The "Pros" of Probiotics
In the cosmic battle within the universe of your microbiome, probiotics are the good guys. As the name suggests - pro-biota, meaning "for life" - probiotics are squarely in the camp of microbes that are on your side. Probiotics are made up of live microorganisms such as good bacteria that help your body ward off harmful bacteria that can make you ill. Different strains of probiotics confer various benefits and have been used to help treat digestive issues, urinary tract infections, inflammatory bowel syndrome, Crohn's disease and eczema in children. These gut-dwellers help keep those pathogens in check by restoring bacteria to a positive balance that contributes to healthy immune function. Common probiotic strains include Lactobacillus reuteri Protectis, Lactobacillus rhamnosus GG and Bifidobacterium animalis ssp. lactis BB-12.
The Lesser Known Facts About Vitamin D
Let's start this off with a neat fact: "Vitamin" D is actually a hormone in its active form. It is mostly produced in the skin in response to sunlight and dietary sources (estimated 10-20%).3 The kidneys then convert it into an active hormone called Calcitriol.4 Calcitriol helps to increase the amount of calcium the gut absorbs, and prevents calcium loss from kidneys. For growing children, Vitamin D deficiency may result in a condition called rickets. Deficiency in Vitamin D has also been linked to increased inflammation and chronic diseases such as asthma, suggesting it plays a significant role in auto-immunity and immune-modulation.5
One of the most beneficial effects of both probiotics and Vitamin D is the modulation of the immune system, by enhancing innate immunity and modulating pathogen-induced inflammation caused by adaptive immunity.6 Innate immunity is the first line of defence against infection, and is initiated following exposure to foreign substances or tissue injury. When the innate immune response is insufficient, adaptive immunity is activated to attack the specific pathogen that is present. This system can also learn about the pathogen and develop immunological memory, thus becoming responsible for autoimmune reactions.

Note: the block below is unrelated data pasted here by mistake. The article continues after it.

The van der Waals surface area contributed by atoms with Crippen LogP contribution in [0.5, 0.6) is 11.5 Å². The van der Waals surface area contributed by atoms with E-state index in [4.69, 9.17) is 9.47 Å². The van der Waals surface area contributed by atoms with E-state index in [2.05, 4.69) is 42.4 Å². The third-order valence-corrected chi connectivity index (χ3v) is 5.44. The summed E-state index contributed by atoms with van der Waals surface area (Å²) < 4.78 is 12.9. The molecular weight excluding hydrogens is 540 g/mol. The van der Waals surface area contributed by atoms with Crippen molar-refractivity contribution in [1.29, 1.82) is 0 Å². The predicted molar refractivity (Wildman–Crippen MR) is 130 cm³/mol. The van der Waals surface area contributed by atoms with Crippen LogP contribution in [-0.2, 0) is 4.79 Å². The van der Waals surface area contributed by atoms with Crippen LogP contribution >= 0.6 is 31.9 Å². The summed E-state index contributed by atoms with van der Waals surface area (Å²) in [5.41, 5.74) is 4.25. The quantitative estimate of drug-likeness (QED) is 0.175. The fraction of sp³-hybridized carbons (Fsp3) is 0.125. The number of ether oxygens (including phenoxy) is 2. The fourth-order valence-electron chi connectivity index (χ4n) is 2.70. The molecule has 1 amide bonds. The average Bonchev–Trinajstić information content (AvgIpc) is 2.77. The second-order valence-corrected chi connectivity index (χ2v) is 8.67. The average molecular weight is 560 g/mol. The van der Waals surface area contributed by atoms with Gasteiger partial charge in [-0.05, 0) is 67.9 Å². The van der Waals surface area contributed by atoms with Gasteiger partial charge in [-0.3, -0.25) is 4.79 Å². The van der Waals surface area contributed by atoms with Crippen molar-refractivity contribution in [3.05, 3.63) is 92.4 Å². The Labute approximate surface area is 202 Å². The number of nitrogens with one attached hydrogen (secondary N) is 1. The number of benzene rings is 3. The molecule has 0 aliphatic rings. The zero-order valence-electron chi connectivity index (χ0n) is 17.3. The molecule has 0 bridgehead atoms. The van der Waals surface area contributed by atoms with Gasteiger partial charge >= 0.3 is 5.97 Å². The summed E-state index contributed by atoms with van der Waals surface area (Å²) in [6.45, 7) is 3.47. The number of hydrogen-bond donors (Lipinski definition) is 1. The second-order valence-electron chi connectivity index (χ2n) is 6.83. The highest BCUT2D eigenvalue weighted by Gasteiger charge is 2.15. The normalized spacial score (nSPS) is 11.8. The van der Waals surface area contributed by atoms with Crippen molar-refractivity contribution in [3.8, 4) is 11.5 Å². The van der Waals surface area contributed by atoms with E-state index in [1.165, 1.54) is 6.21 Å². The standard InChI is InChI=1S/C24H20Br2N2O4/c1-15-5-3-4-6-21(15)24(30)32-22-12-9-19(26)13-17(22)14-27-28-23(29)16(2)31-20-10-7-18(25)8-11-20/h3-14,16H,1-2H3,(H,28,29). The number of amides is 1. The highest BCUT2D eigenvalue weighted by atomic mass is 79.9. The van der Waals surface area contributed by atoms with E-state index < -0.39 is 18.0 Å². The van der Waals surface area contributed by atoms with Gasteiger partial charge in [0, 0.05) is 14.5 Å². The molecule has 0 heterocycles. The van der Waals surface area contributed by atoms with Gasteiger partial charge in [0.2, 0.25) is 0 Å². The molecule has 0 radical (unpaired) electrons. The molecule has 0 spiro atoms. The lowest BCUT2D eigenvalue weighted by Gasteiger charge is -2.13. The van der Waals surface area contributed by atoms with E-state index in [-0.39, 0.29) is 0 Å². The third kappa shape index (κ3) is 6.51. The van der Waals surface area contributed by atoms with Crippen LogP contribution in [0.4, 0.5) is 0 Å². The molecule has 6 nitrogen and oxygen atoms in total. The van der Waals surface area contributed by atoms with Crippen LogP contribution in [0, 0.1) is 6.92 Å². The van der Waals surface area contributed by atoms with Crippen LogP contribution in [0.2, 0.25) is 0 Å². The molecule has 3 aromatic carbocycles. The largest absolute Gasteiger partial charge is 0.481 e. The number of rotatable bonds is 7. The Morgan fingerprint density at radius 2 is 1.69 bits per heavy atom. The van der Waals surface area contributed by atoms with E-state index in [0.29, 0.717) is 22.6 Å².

The microbiota calibrate all aspects of the immune system, while Vitamin D controls innate and adaptive immunity in the gut. In other words, they regulate the immune system by supporting the innate response, and modify the adaptive system to respond appropriately and proportionately in order to avoid dangerous complications such as a cytokine storm, where the body attacks its own cells and tissues in the process. Vitamin D can inhibit pro-inflammatory cytokine production, leading to ARDS (Acute Respiratory Distress Syndrome) caused by the severe form of COVID-19.7